The GASB on January 12, 2021, agreed to draw up a proposal to change the name Comprehensive Annual Financial Report (CAFR) to Annual Comprehensive Financial Report (ACFR) – efforts to eliminate the chords of an offensive slur directed at Black South Africans.
“While we are a U.S. GAAP standard setter, we touch international and international touches us – we’re a global community at this point and particular stakeholders are as well,” GASB Chairman Joel Black said during board discussions. “And there are stakeholders involved with us that have international contracts, particularly even with South Africa where this is of particular importance to them.”
The Comprehensive Annual Financial Report is a set of U.S. government financial statements comprising the financial report of a state, municipal, or other governmental entity that complies with the accounting requirements promulgated by the GASB. The name of the report has been around since 1979.
The change would introduce a new acronym “ACFR” to eliminate “CAFR,” generally pronounced KAFF-ur, which sounds like “kaffir,” a profoundly offensive term directed at Black South Africans. The word “kaffir” was adopted as a derogatory term after 1948 when the Apartheid system was established. It now ranks as perhaps the most offensive term in South African English.
“One of the executive directors I spoke to told me one of his board members is from South Africa and he reached out to him and asked his opinion, and his opinion unsurprisingly is that changing it would be a good thing,” a GASB staff member told the board.
If finalized, the name change would take effect to fiscal years beginning on or after December 15, 2021, with earlier application encouraged, the board agreed.
Governmental entities should not incur any notable costs in making the change as most material is published online and can be easily tweaked, the discussions indicated. Replacing the name would have no impact on the effort required to prepare, audit, or use GAAP-based financial statements.
“Changing the order of the words without adding any other words does help to convey the message that it’s a renaming rather than the changing of the provisions with regard to the content of what exists,” GASB member James Brown said.
A pre-ballot draft of the issue will be discussed in February, and in April the board will vote on the issuance of an exposure draft to get views on the matter from the public, according to the discussions. A pre-ballot is a rough drawing of what will be proposed. A final statement with the change in slated for October this year, the discussions indicated.
The GASB is the nation’s main accounting rulemaking body that establishes accounting and financial reporting standards for U.S. state and local governments that follow GAAP. It is the sister board to the FASB and is overseen by the same trustee organization, the Financial Accounting Foundation (FAF). GASB standards are recognized as authoritative by state and local governments, state Boards of Accountancy, and the American Institute of CPAs.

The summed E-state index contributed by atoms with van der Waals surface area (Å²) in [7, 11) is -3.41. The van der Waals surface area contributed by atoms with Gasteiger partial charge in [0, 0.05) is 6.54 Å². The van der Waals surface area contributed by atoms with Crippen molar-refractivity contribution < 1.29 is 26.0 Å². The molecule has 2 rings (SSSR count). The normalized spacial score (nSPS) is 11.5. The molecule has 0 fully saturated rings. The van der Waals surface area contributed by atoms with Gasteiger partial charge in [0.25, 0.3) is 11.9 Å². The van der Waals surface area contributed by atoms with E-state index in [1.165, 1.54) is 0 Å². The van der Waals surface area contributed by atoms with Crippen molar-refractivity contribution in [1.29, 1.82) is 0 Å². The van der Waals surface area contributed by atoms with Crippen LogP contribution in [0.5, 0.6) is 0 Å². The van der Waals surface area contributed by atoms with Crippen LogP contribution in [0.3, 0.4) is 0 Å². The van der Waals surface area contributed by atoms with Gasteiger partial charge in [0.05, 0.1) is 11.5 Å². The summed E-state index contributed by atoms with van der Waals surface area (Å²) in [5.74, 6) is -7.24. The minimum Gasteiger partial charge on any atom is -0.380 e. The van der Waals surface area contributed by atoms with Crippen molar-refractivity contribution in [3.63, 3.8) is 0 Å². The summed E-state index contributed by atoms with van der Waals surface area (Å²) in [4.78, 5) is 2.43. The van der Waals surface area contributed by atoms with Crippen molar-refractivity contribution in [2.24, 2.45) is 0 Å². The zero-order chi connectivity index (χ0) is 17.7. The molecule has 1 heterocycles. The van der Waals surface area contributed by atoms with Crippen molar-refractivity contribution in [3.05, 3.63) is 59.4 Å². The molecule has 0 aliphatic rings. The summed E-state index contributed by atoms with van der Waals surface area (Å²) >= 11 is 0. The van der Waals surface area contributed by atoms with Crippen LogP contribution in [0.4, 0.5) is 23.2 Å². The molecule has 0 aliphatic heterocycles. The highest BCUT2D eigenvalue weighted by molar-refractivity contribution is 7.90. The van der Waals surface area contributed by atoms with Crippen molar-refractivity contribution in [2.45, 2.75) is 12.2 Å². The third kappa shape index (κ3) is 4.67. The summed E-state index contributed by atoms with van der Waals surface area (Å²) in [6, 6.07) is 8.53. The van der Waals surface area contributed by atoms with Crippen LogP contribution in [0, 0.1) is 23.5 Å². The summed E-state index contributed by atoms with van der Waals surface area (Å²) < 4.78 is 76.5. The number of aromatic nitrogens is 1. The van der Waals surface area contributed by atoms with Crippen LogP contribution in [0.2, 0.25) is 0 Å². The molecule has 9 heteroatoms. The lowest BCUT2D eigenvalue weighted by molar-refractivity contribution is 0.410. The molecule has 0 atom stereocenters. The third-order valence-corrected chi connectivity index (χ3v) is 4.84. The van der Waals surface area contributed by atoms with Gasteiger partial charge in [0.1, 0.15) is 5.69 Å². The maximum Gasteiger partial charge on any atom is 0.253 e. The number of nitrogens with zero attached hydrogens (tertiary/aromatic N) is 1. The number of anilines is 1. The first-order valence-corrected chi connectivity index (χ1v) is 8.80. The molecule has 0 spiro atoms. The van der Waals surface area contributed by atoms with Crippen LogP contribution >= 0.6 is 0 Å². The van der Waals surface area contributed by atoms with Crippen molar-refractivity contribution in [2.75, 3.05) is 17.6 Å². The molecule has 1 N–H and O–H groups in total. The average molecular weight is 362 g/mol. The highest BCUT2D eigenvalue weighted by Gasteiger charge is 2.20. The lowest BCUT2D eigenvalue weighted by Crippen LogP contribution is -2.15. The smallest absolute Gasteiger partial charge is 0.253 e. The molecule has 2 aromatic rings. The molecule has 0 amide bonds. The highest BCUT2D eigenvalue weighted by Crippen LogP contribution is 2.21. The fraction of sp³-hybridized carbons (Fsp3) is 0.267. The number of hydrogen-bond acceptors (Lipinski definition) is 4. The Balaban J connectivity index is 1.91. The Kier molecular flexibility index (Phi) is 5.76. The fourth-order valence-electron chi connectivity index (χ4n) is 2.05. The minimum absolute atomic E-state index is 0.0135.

The discussions come as the FAF has been stepping up its pace to diversify the organization and the standard-setting boards.
Education Only not Enough to Fix
Outreach on the topic to senior leadership among “stakeholder organizations” did not bring unanimous agreement, according to GASB discussions. GASB staff said 11 of 13 leaders at stakeholder organizations agreed that renaming the Comprehensive Annual Financial Report was the way to go, and education alone would not be sufficient.
The board discussed how to approach the topic, i.e., whether to just remove the acronym “CAFR” and hold educational sessions about why it is offensive or whether to actually change the name “Comprehensive Annual Financial Report” to ensure it was eliminated.
GASB staff said changing the name would be the better path because “as long as the terminology remains in the standards, stakeholders will continue to use it because it has the sense of being official because it is in the standards.”
The board agreed that education only would not fix the situation, as the acronym has been around for decades. Accountants typically accidentally fall into using the acronym as it is ingrained in the profession to use acronyms, board members said.
“I just don’t think keeping the name the same and then just trying to educate as to why we don’t want to use that acronym is going to be enough,” GASB member Caroline Smith said. “I’ve been at the beginnings of GASB’s conversations of this and even now when I still see the name as it is, I still say it and then I try to correct myself, and I’m very conscious about the sensitivities of the name and the hurt that it has caused,” she said. “So with that the best approach is to just start with a clean slate – it’s been around for so long we’re going to have to do education.”
The project was added to the GASB’s agenda in December. (See Racial Slur Propels GASB to Mull Renaming Comprehensive Annual Financial Report in the December 30, 2020, edition of Accounting & Compliance Alert.)
This article originally appeared in the January 14, 2021 edition of Accounting & Compliance Alert, available on Checkpoint.
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